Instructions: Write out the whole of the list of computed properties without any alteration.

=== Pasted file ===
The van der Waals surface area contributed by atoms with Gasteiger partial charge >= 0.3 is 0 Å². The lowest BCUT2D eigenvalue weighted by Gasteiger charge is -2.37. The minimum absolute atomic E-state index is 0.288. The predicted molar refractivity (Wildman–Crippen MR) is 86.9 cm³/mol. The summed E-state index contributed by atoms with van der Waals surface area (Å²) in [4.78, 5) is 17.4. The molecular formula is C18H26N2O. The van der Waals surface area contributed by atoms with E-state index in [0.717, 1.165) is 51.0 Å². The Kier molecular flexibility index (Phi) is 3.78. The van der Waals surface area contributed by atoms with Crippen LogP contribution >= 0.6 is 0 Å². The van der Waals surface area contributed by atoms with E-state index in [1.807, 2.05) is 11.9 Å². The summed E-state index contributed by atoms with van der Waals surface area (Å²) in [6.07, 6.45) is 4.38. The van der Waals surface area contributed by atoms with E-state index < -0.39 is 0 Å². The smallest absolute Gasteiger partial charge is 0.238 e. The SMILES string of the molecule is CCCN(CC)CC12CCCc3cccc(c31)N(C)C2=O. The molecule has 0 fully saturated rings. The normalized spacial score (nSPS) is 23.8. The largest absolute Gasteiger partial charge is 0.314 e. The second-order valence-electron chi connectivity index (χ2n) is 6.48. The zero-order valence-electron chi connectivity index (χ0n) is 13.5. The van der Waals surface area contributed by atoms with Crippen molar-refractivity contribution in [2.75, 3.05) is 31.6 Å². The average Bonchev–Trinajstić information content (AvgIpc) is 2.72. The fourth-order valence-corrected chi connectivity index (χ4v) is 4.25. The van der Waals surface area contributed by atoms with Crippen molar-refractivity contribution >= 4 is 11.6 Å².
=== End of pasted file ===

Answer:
The van der Waals surface area contributed by atoms with Gasteiger partial charge >= 0.3 is 0 Å². The lowest BCUT2D eigenvalue weighted by Gasteiger charge is -2.37. The minimum absolute atomic E-state index is 0.288. The predicted molar refractivity (Wildman–Crippen MR) is 86.9 cm³/mol. The summed E-state index contributed by atoms with van der Waals surface area (Å²) in [4.78, 5) is 17.4. The molecular formula is C18H26N2O. The van der Waals surface area contributed by atoms with E-state index in [0.717, 1.165) is 51.0 Å². The Kier molecular flexibility index (Phi) is 3.78. The van der Waals surface area contributed by atoms with Crippen LogP contribution >= 0.6 is 0 Å². The van der Waals surface area contributed by atoms with E-state index in [1.807, 2.05) is 11.9 Å². The summed E-state index contributed by atoms with van der Waals surface area (Å²) in [6.07, 6.45) is 4.38. The van der Waals surface area contributed by atoms with E-state index < -0.39 is 0 Å². The smallest absolute Gasteiger partial charge is 0.238 e. The SMILES string of the molecule is CCCN(CC)CC12CCCc3cccc(c31)N(C)C2=O. The molecule has 0 fully saturated rings. The normalized spacial score (nSPS) is 23.8. The largest absolute Gasteiger partial charge is 0.314 e. The second-order valence-electron chi connectivity index (χ2n) is 6.48. The zero-order valence-electron chi connectivity index (χ0n) is 13.5. The van der Waals surface area contributed by atoms with Crippen molar-refractivity contribution in [2.75, 3.05) is 31.6 Å². The average Bonchev–Trinajstić information content (AvgIpc) is 2.72. The fourth-order valence-corrected chi connectivity index (χ4v) is 4.25. The van der Waals surface area contributed by atoms with Crippen molar-refractivity contribution >= 4 is 11.6 Å².